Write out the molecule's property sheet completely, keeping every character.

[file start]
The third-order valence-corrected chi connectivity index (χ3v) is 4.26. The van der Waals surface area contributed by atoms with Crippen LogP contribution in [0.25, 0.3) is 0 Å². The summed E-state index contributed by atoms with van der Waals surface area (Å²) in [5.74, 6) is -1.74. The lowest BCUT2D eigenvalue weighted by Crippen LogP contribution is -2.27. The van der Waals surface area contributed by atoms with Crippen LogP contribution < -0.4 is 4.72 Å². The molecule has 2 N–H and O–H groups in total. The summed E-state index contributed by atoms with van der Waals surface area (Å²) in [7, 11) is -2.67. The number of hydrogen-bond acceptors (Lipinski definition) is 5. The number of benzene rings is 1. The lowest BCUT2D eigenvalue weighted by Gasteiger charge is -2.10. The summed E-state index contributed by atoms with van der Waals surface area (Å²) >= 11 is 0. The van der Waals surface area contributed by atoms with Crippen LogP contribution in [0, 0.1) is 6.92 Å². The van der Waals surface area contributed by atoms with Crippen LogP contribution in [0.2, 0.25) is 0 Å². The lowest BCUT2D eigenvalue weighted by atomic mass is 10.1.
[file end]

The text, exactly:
The third-order valence-corrected chi connectivity index (χ3v) is 4.26. The van der Waals surface area contributed by atoms with Crippen LogP contribution in [0.25, 0.3) is 0 Å². The summed E-state index contributed by atoms with van der Waals surface area (Å²) in [5.74, 6) is -1.74. The lowest BCUT2D eigenvalue weighted by Crippen LogP contribution is -2.27. The van der Waals surface area contributed by atoms with Crippen LogP contribution < -0.4 is 4.72 Å². The molecule has 2 N–H and O–H groups in total. The summed E-state index contributed by atoms with van der Waals surface area (Å²) in [7, 11) is -2.67. The number of hydrogen-bond acceptors (Lipinski definition) is 5. The number of benzene rings is 1. The lowest BCUT2D eigenvalue weighted by Gasteiger charge is -2.10. The summed E-state index contributed by atoms with van der Waals surface area (Å²) >= 11 is 0. The van der Waals surface area contributed by atoms with Crippen LogP contribution in [0, 0.1) is 6.92 Å². The van der Waals surface area contributed by atoms with Crippen LogP contribution in [0.2, 0.25) is 0 Å². The lowest BCUT2D eigenvalue weighted by atomic mass is 10.1.